Australia’s largest private construction company, Grocon,
has publicly acknowledged it is facing a WorkSafe lead inquest into the deaths
of three people on their construction site in 2013.
Bridget Jones, her brother Alexander, and French national Dr
Marie-Faith Fiawoo were announced dead on 28 March 2013 after a 15m section of brick
wall and attached timber hoarding collapsed on them at a Grocon construction
site in Swanston Street, Melbourne.
WorkSafe has since filed criminal charges in the Melbourne
Magistrates Court against Grocon and Aussie Signs, a Sandringham-based firm
that was sub-contracted by Grocon to hang the advertising hoarding on the wall.
Grocon Pty Ltd. and Grocon Builders (Vic) Pty Ltd. face five
charges in total, including breaches of section 23 and 26 of the OHS Act 2004
for failing to protect the public and failing to provide a safe workplace.
Aussie Signs are also set to face two of their own charges
for breaches of the same kind. If convicted, fines of up to $9 million can be
expected by the firms.
In a media statement on the Grocon website, Executive Chairman
Daniel Grollo acknowledged that WorkSafe’s inquiry is in accordance to the
Victorian Occupational Health & Safety Act.
“We acknowledge the action taken by WorkSafe given the
tragic consequences of last year’s wall collapse and the broad obligations that
apply under the Victorian Occupational Health & Safety Act,” he said.
“We don’t yet know the specific detail of what is being
alleged against Grocon or the Melbourne signage company responsible for
erecting the advertising sign on the wall so we need to await further
information from WorkSafe before we can properly respond.”
According to Melbourne’s Herald
Sun, documents filed by WorkSafe inspector Brendan Johnson at the Melbourne
Magistrates court highlighted eight key failings by the Grocon company. These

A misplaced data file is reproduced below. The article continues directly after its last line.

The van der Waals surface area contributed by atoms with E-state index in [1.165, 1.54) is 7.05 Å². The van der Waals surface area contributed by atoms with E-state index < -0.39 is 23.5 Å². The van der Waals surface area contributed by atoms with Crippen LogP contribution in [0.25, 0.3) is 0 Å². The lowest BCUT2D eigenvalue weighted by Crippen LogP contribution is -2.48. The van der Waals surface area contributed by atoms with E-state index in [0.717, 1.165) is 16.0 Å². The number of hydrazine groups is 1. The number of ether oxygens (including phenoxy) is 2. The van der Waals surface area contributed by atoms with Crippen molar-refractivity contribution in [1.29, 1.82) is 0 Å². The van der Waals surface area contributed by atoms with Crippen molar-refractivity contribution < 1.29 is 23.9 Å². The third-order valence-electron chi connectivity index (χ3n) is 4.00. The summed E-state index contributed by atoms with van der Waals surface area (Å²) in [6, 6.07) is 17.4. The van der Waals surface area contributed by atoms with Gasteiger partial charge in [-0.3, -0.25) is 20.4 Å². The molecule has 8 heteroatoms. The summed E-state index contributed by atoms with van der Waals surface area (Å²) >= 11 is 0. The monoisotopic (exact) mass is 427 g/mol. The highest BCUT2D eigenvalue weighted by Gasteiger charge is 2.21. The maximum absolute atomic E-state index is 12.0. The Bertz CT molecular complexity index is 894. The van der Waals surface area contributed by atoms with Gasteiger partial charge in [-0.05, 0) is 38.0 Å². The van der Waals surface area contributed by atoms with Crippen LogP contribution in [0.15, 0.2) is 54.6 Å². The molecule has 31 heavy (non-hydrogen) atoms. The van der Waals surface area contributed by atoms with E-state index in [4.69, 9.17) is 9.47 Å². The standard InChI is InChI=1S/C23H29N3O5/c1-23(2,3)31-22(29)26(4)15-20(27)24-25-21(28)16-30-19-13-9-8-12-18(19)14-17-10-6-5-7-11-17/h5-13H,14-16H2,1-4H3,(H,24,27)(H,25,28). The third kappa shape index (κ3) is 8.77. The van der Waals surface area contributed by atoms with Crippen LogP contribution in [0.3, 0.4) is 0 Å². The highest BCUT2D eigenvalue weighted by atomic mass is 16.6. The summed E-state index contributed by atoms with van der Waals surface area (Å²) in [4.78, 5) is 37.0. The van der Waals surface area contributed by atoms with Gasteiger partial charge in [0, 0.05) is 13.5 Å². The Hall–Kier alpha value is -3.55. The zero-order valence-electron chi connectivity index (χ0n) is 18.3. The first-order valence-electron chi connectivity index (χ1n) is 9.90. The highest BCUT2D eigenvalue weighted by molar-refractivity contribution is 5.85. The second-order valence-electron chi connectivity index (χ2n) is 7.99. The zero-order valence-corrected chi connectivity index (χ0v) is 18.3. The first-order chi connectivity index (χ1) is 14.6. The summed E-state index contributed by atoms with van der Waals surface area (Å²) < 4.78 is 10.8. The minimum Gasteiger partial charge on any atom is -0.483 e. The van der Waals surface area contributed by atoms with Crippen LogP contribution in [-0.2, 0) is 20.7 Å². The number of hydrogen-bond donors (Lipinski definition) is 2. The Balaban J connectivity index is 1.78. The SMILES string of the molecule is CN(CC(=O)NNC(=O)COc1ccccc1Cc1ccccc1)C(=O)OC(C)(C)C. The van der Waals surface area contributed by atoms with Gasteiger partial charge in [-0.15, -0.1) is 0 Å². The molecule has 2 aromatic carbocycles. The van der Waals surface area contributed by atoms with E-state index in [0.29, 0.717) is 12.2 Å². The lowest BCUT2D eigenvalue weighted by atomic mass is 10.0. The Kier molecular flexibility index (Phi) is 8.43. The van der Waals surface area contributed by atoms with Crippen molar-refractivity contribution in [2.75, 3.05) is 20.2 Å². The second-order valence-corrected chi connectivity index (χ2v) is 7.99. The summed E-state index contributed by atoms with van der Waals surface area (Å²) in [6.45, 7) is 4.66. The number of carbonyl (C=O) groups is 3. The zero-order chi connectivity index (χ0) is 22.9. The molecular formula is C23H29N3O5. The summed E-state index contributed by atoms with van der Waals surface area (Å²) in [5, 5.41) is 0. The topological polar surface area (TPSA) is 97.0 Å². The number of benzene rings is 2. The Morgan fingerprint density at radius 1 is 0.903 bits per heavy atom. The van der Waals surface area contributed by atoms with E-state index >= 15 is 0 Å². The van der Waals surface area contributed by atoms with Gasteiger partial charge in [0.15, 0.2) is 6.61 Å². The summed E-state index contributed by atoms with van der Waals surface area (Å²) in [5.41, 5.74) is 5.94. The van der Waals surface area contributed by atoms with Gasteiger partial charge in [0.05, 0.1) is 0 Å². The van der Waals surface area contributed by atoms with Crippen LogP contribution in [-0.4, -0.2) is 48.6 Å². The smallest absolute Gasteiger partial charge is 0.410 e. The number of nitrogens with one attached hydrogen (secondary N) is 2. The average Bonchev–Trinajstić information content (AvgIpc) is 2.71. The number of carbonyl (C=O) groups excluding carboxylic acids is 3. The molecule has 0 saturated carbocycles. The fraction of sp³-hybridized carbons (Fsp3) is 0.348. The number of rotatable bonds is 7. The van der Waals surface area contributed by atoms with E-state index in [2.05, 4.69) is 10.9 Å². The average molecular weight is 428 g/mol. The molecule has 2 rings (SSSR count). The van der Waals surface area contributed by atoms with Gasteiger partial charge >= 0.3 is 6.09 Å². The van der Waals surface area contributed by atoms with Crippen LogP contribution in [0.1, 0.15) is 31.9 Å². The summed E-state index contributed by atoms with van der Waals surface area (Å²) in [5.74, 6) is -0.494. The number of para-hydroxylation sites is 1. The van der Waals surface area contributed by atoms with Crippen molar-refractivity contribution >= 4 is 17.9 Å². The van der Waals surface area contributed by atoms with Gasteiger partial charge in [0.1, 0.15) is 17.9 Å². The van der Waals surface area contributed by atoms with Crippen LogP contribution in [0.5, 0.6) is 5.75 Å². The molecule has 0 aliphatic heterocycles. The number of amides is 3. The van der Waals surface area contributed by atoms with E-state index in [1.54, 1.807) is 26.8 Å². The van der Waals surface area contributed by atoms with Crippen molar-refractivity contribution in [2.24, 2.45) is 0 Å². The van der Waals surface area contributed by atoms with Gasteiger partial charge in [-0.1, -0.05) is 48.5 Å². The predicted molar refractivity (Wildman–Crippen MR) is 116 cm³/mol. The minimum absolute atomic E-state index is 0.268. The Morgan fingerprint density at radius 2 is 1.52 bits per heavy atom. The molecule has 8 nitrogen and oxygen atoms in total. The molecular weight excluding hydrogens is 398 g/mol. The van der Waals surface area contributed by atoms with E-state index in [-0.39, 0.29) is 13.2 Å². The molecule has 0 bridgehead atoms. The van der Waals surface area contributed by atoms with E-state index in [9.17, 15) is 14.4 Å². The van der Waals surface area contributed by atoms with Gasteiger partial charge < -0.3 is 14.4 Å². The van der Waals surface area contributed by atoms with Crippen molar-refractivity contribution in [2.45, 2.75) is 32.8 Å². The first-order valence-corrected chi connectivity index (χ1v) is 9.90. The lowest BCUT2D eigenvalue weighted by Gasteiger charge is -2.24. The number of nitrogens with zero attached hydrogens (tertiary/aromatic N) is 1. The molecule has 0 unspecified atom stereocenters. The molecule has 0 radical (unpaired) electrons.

1. Not producing a detailed design prior to installation of
the hoarding, which included how it was to be attached to the wall, and how the
wall and hoarding would be braced
2. Not getting a risk assessment about wind loading of the
wall with the hoarding attached prior to installation of the hoarding
3. Not getting an assessment by a structural engineer of the
wall’s capacity to safely bear the hoarding prior to installation of the
4. Not obtaining a building permit for the hoarding
5. Failing to require that the hoarding must not increase
any lateral wind loading on the wall because it extends above or beyond the
6. Failing to require that any increase in the later wind
loading on the wall be counteracted by engineer approved bracing
7. Failing to require a reduction in the wall so that a more
robust signage/wall with engineer approved bracing could be constructed
8. Not getting an assessment of the wall’s capacity to
safely bear the hoarding and making any modifications deemed necessary after
installation of the hoarding
Police investigators have also told the court they wish to
see an engineering survey from Grocon, which was previously refused by the
construction company on the basis that it was irrelevant.
However Victorian Coroner Judge Ian Gray has said whether it
was relevant or not, he wanted to see the engineering survey, and it should be
made available to the inquest.
Grocon has announced that they are assisting investigators in
“Grocon’s priority remains to assist investigating
authorities as they continue to closely examine all of the factors that
contributed to the wall collapse and identify what needs to be done to see it
never happens again,” said Grollo.
“Our thoughts and sympathies are with the families who so
tragically lost their loved ones.”
The inquest was scheduled for June 2014, but is now delayed
and has been given no fixed date.